Bob Comet is, at first glance, a lonely man. A retired librarian in Portland, Oregon, he has no friends or family to speak of. Instead, he engages with the world mainly by reading about it. This changes one day when he comes across a woman in a pink sweatsuit staring blankly into a 7-Eleven fridge. He identifies her as a denizen of the Gambell-Reed Senior Center, and in an effort to find meaning in his golden years, he decides to volunteer at the old folks’ home. His way of giving back is by reading to them.

Hanging around Gambell-Reed’s eccentric inhabitants, Bob begins to reflect on his own quiet existence. The Librarianist, the fifth novel from Patrick deWitt, flashes back and forth in time to piece together Bob’s supposedly unremarkable life. In doing so, deWitt cobbles together a complicated but heartfelt treatise on introversion and the value of a life lived through books.

DeWitt has made a career out of bombastic protagonists—a pair of hitmen travelling across the Old West in The Sisters Brothers, a disgraced New York socialite and her son in French Exit. Bob, on the other hand, stands out precisely for his lack of noteworthiness. But his reclusiveness borders on the surreal. “He had no friends, per se,” deWitt writes on the book’s second page. “His phone did not ring, and he had no family, and if there was a knock on the door it was a solicitor; but this absence didn’t bother him, and he felt no craving for company.” Instead of its grand voyage or great romance, the central tension in The Librarianist arises from the ease with which Bob can retreat into made-up worlds as opposed to his lingering desire to connect with other people.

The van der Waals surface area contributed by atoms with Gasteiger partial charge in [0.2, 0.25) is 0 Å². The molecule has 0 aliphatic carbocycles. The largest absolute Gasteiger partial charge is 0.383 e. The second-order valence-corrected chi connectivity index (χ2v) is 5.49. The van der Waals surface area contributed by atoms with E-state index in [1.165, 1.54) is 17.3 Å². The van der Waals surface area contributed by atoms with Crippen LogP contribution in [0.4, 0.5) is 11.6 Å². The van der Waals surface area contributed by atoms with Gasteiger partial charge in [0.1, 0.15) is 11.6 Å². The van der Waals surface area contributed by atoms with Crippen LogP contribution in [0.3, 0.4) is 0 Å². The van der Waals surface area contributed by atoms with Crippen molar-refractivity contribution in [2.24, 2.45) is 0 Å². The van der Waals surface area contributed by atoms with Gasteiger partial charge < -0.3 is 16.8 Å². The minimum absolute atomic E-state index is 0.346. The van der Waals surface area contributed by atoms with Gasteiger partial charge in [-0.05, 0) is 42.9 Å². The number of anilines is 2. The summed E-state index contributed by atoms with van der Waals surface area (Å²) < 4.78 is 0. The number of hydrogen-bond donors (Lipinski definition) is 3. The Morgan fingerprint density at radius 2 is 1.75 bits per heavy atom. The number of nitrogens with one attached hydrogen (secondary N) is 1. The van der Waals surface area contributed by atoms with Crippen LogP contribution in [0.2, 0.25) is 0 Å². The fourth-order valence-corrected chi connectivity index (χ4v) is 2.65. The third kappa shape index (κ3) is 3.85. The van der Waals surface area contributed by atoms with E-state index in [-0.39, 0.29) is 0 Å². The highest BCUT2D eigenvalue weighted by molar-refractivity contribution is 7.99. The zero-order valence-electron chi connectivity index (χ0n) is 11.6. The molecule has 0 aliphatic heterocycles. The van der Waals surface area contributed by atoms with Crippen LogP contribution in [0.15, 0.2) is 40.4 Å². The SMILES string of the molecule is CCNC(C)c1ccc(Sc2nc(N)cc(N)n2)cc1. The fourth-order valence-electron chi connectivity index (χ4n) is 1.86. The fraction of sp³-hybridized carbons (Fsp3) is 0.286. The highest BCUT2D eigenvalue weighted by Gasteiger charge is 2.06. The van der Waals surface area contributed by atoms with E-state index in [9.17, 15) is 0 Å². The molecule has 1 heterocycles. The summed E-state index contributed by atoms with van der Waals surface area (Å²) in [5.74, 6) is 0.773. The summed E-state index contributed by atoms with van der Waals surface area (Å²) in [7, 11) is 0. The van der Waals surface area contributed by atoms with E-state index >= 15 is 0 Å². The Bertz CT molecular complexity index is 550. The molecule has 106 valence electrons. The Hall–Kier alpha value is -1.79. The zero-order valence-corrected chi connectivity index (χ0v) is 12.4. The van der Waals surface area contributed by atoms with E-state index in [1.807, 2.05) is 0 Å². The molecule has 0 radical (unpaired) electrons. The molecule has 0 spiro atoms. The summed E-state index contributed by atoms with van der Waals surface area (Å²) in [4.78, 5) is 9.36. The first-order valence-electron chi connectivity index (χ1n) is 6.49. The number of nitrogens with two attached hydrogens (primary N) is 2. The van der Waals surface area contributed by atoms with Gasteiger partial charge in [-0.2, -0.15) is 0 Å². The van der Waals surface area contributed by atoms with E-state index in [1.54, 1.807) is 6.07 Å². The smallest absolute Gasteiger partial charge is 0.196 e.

Surrounded by a community rapidly approaching death, Bob’s reflections take on an urgency: what makes a book worth reading is not far different from what makes a life worth living. Coming from a novelist now firmly in midcareer, and middle age, the questions posed in The Librarianist feel personal, as if deWitt is asking if his own imagined worlds have any value at all.

AVancouver island transplant living in Portland, deWitt seems to have certain parallels with Bob. For starters, he is something of an autodidact. In the early ’90s, deWitt dropped out of high school and began to pursue writing, during which time he searched for inspiration at his local library. The backstory to his 2009 debut, Ablutions, which loosely documents an alcoholic bartender’s notes for a book, feels pulled from fiction: it was published after deWitt, then a barman himself, plied a patron with enough booze to convince him to read his manuscript. The customer was D. V. DeVincentis, the High Fidelity screenwriter, who loved the book so much he found deWitt an agent. DeWitt quickly went on to mainstream success with his follow-up, 2011’s The Sisters Brothers, which won a slew of awards and was later developed into a film starring John C. Reilly and Joaquin Phoenix.

Also much like Bob, deWitt revels in literary tradition. DeWitt, who says he “doesn’t feel a part of any contemporary school,” reveres the craftsmanship of postwar Britons like Ivy Compton-Burnett and Barbara Pym, whose novels, like deWitt’s, possess the careful construction of origami. DeWitt is also known for his genre pastiches: The Sisters Brothers is a picaresque; Undermajordomo Minor, about a servant in a grand European castle, a gothic fable; and French Exit a comedy of manners. But if his previous novels were born out of the author’s enthrallment with the wide world of literature, in The Librarianist, deWitt seems to reflect on whether that fascination is worthwhile.